Trinity, as defined by Webster’s Dictionary, is “the union of the three divine persons (Father, Son and Holy Spirit) in one Godhead.” God is a triune being (three in one). That means He is manifest in an absolute “Threeness”—Father, Son and Holy Spirit. Yet, at the same time, He is also an absolute “Oneness.” Each One is God. However, that does not mean each One is a part of God. Each One is the whole God. Personality is not divisible. God cannot be divided. He is one in essence, in personality and in will.
The concept of the Trinity is often difficult for us to grasp because when we think of a person, we think of will, feelings and behavior peculiar to that person alone. This cannot be thought of in connection with the Trinity. Each Person of the Godhead has individual characteristics, responsibilities and operation, yet never acts independently or in opposition. There is always total unity and harmony. What a wonderful example and goal for us as believers to work toward.
While God insists on unity, at the same time He delights in diversity or variety. Think about the example we have in 1 Corinthians 12:12-27 where believers are likened to the very different parts of a body. Body parts are very different, yet they all work together to make one body. God created you as a unique and special individual, but encourages you to function together with other believers in order to be effective as His Body in the earth. It is a challenge and a privilege for all believers.
Within the Trinity there is also a certain order. Not an order of importance, but an order of operation and revelation. All plans or revelations come from the Father, through the Son, by the Holy Spirit. The Father initiates, the Son proclaims (He is the Word in John 1), and the Holy Spirit executes. Each has a vital part and works together.
Isn’t it awesome that God also counts each of us worthy of having a vital part in His plan of reconciliation? No matter what “job” or function you perform in the Body of Christ, He considers it important and valuable, and so should you.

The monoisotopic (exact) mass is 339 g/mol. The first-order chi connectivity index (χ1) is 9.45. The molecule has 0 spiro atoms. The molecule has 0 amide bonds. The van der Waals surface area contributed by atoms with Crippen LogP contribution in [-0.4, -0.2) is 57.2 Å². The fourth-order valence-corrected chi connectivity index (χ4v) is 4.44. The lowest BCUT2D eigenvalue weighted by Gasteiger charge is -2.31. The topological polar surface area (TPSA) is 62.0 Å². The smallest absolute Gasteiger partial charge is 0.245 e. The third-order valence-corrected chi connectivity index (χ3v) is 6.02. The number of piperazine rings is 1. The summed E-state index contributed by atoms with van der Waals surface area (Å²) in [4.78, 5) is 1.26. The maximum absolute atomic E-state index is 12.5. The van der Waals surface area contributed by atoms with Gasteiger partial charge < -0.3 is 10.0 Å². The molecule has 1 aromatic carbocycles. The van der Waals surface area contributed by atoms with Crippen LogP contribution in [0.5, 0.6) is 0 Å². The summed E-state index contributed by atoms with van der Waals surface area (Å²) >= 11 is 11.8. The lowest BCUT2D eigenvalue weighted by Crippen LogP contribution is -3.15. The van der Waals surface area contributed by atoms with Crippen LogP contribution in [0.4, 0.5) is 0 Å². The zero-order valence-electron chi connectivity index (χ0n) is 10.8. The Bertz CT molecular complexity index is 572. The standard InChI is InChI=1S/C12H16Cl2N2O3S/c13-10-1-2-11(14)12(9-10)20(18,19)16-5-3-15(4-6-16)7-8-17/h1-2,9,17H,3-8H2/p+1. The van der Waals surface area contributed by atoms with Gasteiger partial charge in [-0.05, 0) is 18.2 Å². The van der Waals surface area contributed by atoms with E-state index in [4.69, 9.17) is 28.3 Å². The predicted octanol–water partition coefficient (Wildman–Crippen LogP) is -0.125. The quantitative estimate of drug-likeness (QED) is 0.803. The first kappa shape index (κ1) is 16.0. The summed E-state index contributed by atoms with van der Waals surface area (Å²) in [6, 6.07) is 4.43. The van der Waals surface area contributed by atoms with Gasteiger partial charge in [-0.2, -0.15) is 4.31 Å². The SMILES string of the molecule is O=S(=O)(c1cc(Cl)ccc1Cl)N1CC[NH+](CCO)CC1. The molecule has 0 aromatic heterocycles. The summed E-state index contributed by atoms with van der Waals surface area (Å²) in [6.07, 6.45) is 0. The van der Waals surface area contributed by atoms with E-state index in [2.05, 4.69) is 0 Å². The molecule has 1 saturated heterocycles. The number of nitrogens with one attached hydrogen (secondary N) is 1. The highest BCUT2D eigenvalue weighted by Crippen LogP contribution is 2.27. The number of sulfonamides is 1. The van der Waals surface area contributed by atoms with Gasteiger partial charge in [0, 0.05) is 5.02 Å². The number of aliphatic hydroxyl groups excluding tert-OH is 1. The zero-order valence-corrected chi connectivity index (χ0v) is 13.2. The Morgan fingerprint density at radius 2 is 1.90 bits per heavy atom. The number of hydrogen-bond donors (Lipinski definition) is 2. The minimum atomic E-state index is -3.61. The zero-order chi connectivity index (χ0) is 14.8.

Although the word Trinity itself is not found in the Bible, the concept and revelation of the threefold activity of the Godhead begins at Creation when God said, “Let us make man in our image, after our likeness…” (Genesis 1:26). One of the ways we are made in the image of God is our own triune makeup of spirit, soul and body. Each is different in characteristic and function, yet together they make up one man.
Another example of the Trinity in operation is found at the baptism of Jesus by John in the Jordan River. God the Father spoke from heaven, and the Holy Spirit descended like a dove upon Jesus the Son (Luke 3:21-22). This was a threefold revelation of God given to man on the level of his physical senses. Throughout His entire ministry Jesus consistently spoke of His Father and Himself as being two distinct Persons, and yet being declared equal. It was one of the things He taught that infuriated the “religious” people He encountered and caused them to want to kill Him because they refused to accept its truth (Mark 2:7; John 5:18).
First John 5:7 states, “For there are three that bear record in heaven, the Father, the Word [Jesus], and the Holy Ghost: and these three are one.” The activity of the Trinity is evident throughout the Bible, but sometimes you have to be aware and look closely.
Perhaps a good example from nature to help us understand the concept of the Trinity is water. The chemical makeup is H2O—two parts hydrogen to one part oxygen. It is also the same chemical makeup of ice and steam. They are identically the same, yet distinctly different. You can swim in water, but not in ice or steam. Each has different characteristics and functions, yet they are the same—H2O.
As with many revelations from the Word of God, understanding the Trinity is not something we can do totally with our minds—it has to be received by faith also. As you study the Bible, look for evidence of the Trinity being revealed individually as the Father, the Son and the Holy Spirit, yet operating in total love and harmony. This is the lesson we should learn from the Trinity—we can be different in many ways, but still work together in love and unity to proclaim the gospel to a needy world.